Solar is one of the most talked-about alternative energy sources in the world today. Enough energy comes from the sun in one hour to power the global population for a year. Sunlight is a totally renewable resource, unlike oil, coal and natural gas. We know that our sun is actually a very large and hot star emitting lots of power in its rays. How do we go about harnessing that power effectively, so it can help generate electricity, which is an important part of modern life? You will get the whole concept in this course. The content addresses foundational knowledge and is intended for anyone with no prior solar experience or education This short introductory course provides a basic overview of solar energy: the interaction between the current environment and greenhouse effects, an overview of the history of solar energy, how to ease the pressure of environment and sustain the necessary demand of the energy, the properties of solar energy, the technology for using solar energy, the barrier to further promote solar energy and the future development for solar energy.  

Biomass Energy

Biomass is a renewable, low carbon fuel that is already widely available throughout the world.  Its production and use also brings additional environmental and social benefits. Correctly managed, biomass is a sustainable fuel that can deliver a significant reduction in net carbon emissions when compared with fossil fuels. In this lecture, the sources of biomass and the type of biomass system will be introduced. Raw materials, such as trees, energy crops, agriculture and wastes & residues that can be used to produce biomass fuels are widely available across the world come from a large number of different sources, and in a wide variety of forms. There are many different ways of using biomass for energy, such as stoves, boilers, anaerobic digestion, and the form and properties of the biomass, together with the needs of the user, will determine which are the most appropriate.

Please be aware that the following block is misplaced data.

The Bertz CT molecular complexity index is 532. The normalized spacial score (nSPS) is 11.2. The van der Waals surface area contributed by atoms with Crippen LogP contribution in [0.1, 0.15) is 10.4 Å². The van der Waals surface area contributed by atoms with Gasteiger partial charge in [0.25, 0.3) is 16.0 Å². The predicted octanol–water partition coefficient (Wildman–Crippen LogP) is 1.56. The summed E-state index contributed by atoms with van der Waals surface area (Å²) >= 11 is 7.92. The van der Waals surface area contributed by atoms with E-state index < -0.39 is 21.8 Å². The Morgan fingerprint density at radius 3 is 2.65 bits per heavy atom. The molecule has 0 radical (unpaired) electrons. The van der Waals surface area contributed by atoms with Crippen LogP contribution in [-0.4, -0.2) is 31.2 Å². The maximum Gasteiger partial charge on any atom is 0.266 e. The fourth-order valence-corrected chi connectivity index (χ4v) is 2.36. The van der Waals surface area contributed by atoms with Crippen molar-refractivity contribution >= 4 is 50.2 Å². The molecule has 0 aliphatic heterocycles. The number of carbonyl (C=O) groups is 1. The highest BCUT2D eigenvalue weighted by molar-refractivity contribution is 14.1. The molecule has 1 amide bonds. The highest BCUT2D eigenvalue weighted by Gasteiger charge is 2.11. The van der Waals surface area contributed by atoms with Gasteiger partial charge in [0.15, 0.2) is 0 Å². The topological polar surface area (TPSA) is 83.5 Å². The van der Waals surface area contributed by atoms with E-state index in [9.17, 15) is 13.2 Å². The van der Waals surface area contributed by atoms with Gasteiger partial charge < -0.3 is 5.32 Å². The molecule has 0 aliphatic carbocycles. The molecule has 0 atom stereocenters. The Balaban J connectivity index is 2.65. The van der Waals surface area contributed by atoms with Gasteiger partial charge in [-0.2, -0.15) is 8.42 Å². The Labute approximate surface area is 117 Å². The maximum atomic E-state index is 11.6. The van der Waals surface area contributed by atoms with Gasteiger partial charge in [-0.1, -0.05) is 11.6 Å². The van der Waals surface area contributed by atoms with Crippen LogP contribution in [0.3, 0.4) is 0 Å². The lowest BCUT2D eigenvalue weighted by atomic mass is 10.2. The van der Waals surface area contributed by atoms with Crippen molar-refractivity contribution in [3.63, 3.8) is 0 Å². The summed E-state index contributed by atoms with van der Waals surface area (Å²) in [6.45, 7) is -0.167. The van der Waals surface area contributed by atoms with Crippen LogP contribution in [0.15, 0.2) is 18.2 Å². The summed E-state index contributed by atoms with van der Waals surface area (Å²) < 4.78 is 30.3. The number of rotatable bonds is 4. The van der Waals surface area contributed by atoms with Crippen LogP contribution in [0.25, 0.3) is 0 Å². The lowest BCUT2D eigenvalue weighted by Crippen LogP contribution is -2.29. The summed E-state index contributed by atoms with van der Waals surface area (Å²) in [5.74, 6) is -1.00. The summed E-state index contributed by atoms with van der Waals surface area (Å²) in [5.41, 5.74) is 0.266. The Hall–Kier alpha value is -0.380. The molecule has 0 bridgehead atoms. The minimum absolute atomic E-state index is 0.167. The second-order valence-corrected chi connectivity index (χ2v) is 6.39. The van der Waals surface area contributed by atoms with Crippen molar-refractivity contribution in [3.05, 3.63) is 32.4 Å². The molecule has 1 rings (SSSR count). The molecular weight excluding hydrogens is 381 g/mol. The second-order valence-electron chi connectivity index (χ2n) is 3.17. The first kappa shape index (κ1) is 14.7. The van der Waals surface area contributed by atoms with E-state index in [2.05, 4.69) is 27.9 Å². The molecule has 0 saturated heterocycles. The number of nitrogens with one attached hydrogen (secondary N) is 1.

Offshore Energy

This lecture has been designed to provide you with an understanding of the physical, technological, economic and environmental aspects of offshore renewable energy sources, and their present and potential future role in energy supply systems. The course also covers managing the environmental impact of offshore renewables through effective risk assessment and environmental impact analysis. It will promote an understanding of the principles, fundamental concepts and strategies of project management. 

You will gain the knowledge to assess different types of offshore renewable foundations and structures, the challenges of maintenance, decommissioning of each design. You will also look at the operation and energy systems as well as the control and telemetry systems to allow integrative design from a demonstrative project in Taiwan.